By Jean Kruse / Guest Editorial

Every January, thousands of small business owners across the country resolve to be better organized in the coming year. They have wasted too much time looking for information or pursuing tangents unrelated to their most pressing business needs.

Too often, these vows fall by the wayside. Poor organization takes its toll in more than just lost time. It also compromises the overall efficiency of your operations, reduces your profit through added costs and cuts into your competitiveness. Having to sacrifice nights and weekends playing catch-up can take a physical and emotional toll, as well.

What is the key to becoming better organized? Internationally-renowned organizing and time management expert Julie Morgenstern says getting in the habit of daily planning is a good place to start.

“Entrepreneurs tend to be all over the place,” she said. “Choose a centralized online or paper planner and keep everything there. It’s helpful to do your planning at end of the day for tomorrow and two to three days beyond.”

Ms. Morgenstern also recommends setting personal weekly or monthly benchmarks, such as writing a certain number of articles or blog entries, or contacting a certain number of clients.

“Make sure these benchmarks are measurable and track them,” she said.

This is all very good advice, but from what I see in my day-to-day mentoring of small business SCORE clients, especially those whose owner is the only management person, is that desk clutter and failure to record transactions is more of a problem than planning for what needs to be done in the next few days. And for good reason, because all persons with management responsibilities have many interruptions each day — interruptions by employees, customers, vendors, phone calls and opening the mail. Even if the desk is clean at the start of the day (and it rarely is), these interruptions result in stacks of paperwork.

Desk clutter results in bills being paid late and incurring late payment fees. Again, Ms. Morgenstern touches on this when she states that entrepreneurs need to know how to prioritize their responsibilities and how to determine what should and should not appear on our to-do list. She offers the strategy that most of us have heard many times, but rarely ever get around to following, the 4 Ds: Delete, Delay, Diminish and Delegate.

Delete is very important. When you get a piece of mail or find an article that interests you, and you can’t bring yourself to immediately delete it by throwing it in the trash, have a manila file folder labeled “Read Someday.” When that folder becomes too big to handle, throw all of its contents in the wastebasket because you are never going to read or utilize it. Do not look at it again as you are removing it; you have survived all of these months without needing anything in that file, so you must realize that it should not have been saved in the first place.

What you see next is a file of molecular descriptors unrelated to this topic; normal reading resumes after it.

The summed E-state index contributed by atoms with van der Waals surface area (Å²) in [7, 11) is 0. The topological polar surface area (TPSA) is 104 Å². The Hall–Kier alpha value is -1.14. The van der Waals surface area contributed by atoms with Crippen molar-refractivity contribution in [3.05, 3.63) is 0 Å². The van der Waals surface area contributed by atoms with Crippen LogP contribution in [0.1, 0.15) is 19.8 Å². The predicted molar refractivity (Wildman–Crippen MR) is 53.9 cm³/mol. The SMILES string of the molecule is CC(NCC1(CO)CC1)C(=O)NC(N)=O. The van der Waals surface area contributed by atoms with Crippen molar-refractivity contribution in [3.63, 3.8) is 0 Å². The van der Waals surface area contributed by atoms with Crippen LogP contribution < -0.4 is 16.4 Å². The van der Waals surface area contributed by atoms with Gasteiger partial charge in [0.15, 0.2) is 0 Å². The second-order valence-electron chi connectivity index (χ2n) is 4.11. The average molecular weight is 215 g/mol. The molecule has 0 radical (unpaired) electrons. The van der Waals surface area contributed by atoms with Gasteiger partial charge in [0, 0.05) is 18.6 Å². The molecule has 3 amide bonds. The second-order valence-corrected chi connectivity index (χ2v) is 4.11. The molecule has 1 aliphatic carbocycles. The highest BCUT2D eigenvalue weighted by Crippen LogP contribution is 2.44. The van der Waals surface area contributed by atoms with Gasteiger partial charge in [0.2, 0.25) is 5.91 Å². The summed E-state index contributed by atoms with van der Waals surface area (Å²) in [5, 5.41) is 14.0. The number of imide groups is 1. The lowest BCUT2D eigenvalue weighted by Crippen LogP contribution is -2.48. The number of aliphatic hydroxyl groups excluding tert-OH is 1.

In many small businesses, small enough that the owner is also the bookkeeper, if the owner does not promise to record all transactions each day, the accounting becomes a mess and the owner has no inkling about cash flow or whether or not there is a profit or loss. It is impossible to plan if the accounting is not done. Make a manila file folder for bills paid and income received on that day that must be recorded in your accounting system. This should be the only thing on the top of your desk except a project you are currently working on. Never leave your desk in the evening without recording all accounting transactions. It probably will not take more than 10-30 minutes at day’s end to make the entries. If the owner/manager must leave at a certain time, stop everything else and take no phone calls for the last half hour so the accounting gets done.

Take a few minutes each day to clear your desk of all clutter. Make a file folder for each possible category of information on your desk and place the folders in a very nearby drawer so the labels can easily be read, preferably alphabetized. If you feel confident that those files are at your fingertips, perhaps you will be comfortable in the knowledge that you have access without clutter. You will work more efficiently if you have nothing on your desk but the current project.

Electronically scanning your documents and keeping them on your computer is certainly an option. However, be sure to get advice on this so that you have a system for recovering the documents that you need when you need them or when IRS asks to see them.

In my next article, I will cover the other Ds, especially the Delegate issue. Meanwhile, if you have further questions about getting organized, visit the SCORE website, www.scorecr.org, and request a mentor who can assist you in your particular business organization concerns. Mentoring by a SCORE volunteer is free and confidential.

 

 

Jean Kruse is a SCORE counselor and SCORE Iowa district president. She operated her own CPA firm for 13 years and in 1988, joined RSM McGladrey, a national firm, where she provided accounting and tax services to small businesses.

 

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Samantha Kollasch currently serves as Chief Digital Officer at the Corridor Business Journal. After graduating from the University of Iowa with a BS in Management Information Systems.